By BRAD LOCKE / NEMS Daily Journal
STARKVILLE – Kentucky’s potentially explosive offense shorted out Saturday night.
That had a lot to do with Mississippi State’s defense, which is quickly establishing itself as a disruptive unit. Just look at UK quarterback Mike Hartline.
Entering Saturday’s game, the senior had completed more than two-thirds of his passes and thrown only four interceptions. The Bulldogs picked him off three times, including Johnthan Banks’ fourth-down interception to preserve the 24-17 win.
Hartline finished 23 of 41 for 258 yards and two touchdowns.
“To me, the credit for that goes to our front,” defensive coordinator Manny Diaz said. “There were two keys to this game in their passing game: If we could cover the short route, the quick-cutting route, and then our pressure would force him into making bad throws. I really believe that’s what happened.”
MSU recorded four sacks and harassed Hartline often, with an additional seven QB hurries. That threw him off his rhythm, and that aided the pass defense.
“We watched film, and we saw we had a lot of opportunities. A lot of times (defenders) dropped balls, or they’re not breaking on the ball,” said cornerback Corey Broomfield. “And tonight we were able to be in the right position.”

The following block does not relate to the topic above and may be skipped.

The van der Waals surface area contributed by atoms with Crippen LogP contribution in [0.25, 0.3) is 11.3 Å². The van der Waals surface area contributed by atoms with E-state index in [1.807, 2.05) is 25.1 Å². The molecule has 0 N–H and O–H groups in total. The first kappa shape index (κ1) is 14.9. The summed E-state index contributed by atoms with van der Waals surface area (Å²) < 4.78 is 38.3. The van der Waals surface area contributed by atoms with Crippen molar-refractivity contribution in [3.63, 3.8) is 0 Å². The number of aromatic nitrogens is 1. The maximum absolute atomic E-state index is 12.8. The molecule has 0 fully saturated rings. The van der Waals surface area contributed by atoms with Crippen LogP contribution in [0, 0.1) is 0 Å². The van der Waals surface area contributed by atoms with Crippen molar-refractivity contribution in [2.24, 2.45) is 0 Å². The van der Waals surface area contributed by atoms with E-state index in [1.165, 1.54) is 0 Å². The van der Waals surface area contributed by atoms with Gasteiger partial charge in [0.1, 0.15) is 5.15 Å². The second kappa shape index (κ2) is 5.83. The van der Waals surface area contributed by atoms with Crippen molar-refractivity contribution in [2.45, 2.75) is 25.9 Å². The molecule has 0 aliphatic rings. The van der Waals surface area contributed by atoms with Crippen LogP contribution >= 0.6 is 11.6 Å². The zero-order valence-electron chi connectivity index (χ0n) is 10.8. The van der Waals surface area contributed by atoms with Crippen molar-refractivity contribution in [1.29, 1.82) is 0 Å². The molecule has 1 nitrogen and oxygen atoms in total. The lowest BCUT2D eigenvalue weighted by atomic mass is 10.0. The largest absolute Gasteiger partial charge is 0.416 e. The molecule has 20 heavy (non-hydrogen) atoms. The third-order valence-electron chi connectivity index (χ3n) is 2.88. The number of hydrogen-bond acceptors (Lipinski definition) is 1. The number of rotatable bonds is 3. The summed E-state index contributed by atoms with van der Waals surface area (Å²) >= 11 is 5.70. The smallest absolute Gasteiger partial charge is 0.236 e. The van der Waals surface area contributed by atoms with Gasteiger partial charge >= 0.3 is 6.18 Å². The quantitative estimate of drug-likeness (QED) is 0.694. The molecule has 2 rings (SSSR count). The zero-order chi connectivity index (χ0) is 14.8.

Linebacker Chris White and safety Nickoe Whitley also had picks of Hartline.
The “head of the snake,” though, was receiver Randall Cobb. That’s what Diaz called him earlier this week.
Cobb had big numbers: 12 catches, 171 yards, with 101 of those yards coming in the first half. He’s about all Kentucky had in the receiving game, and he only found the end zone once. Cobb lined up in the wildcat a few times but rushed for only 11 yards.
Broomfield guarded him often.
“He’s always in different places, so you’ve got to find out where he’s at first, then once you get there you’ve got to get the call,” Broomfield said. “You’ve got to know your leverage and know all your other stuff.”
Kentucky was without star tailback Derrick Locke, who missed his third straight game with a shoulder stinger. The Wildcats rushed for 89 yards and averaged 2.1 yards per carry.
They finished with 347 total yards, nearly 80 yards below their average. Kentucky ran 85 offensive plays to MSU’s 58, but the Bulldogs were able to stay pretty fresh with a heavy rotation of players.
“This is what we’re working for all season,” White said. “It don’t matter if we play 100 snaps, we’ve still got to go hard.”